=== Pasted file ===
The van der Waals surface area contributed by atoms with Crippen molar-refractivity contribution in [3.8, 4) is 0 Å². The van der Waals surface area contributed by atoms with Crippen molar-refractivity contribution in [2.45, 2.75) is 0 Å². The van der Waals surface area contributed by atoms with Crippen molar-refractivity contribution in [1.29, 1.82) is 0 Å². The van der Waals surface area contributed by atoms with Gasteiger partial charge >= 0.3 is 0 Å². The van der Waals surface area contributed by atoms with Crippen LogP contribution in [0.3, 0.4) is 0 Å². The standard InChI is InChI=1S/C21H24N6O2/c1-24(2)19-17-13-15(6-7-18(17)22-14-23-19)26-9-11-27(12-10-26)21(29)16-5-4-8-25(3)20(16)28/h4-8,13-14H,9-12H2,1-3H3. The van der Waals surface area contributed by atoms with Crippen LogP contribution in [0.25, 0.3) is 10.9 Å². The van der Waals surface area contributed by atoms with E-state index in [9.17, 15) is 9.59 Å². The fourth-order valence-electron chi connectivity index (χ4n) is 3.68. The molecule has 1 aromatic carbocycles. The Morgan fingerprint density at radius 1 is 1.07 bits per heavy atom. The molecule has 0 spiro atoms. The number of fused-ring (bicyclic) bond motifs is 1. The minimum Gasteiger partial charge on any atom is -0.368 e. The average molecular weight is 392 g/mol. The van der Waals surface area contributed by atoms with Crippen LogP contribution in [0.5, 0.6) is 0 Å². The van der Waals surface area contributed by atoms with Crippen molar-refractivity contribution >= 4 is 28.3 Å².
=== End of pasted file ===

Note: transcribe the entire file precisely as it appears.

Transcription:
The van der Waals surface area contributed by atoms with Crippen molar-refractivity contribution in [3.8, 4) is 0 Å². The van der Waals surface area contributed by atoms with Crippen molar-refractivity contribution in [2.45, 2.75) is 0 Å². The van der Waals surface area contributed by atoms with Crippen molar-refractivity contribution in [1.29, 1.82) is 0 Å². The van der Waals surface area contributed by atoms with Gasteiger partial charge >= 0.3 is 0 Å². The van der Waals surface area contributed by atoms with Crippen LogP contribution in [0.3, 0.4) is 0 Å². The standard InChI is InChI=1S/C21H24N6O2/c1-24(2)19-17-13-15(6-7-18(17)22-14-23-19)26-9-11-27(12-10-26)21(29)16-5-4-8-25(3)20(16)28/h4-8,13-14H,9-12H2,1-3H3. The van der Waals surface area contributed by atoms with Crippen LogP contribution in [0.25, 0.3) is 10.9 Å². The van der Waals surface area contributed by atoms with E-state index in [9.17, 15) is 9.59 Å². The fourth-order valence-electron chi connectivity index (χ4n) is 3.68. The molecule has 1 aromatic carbocycles. The Morgan fingerprint density at radius 1 is 1.07 bits per heavy atom. The molecule has 0 spiro atoms. The number of fused-ring (bicyclic) bond motifs is 1. The minimum Gasteiger partial charge on any atom is -0.368 e. The average molecular weight is 392 g/mol. The van der Waals surface area contributed by atoms with Crippen LogP contribution in [0.5, 0.6) is 0 Å². The van der Waals surface area contributed by atoms with Crippen molar-refractivity contribution >= 4 is 28.3 Å².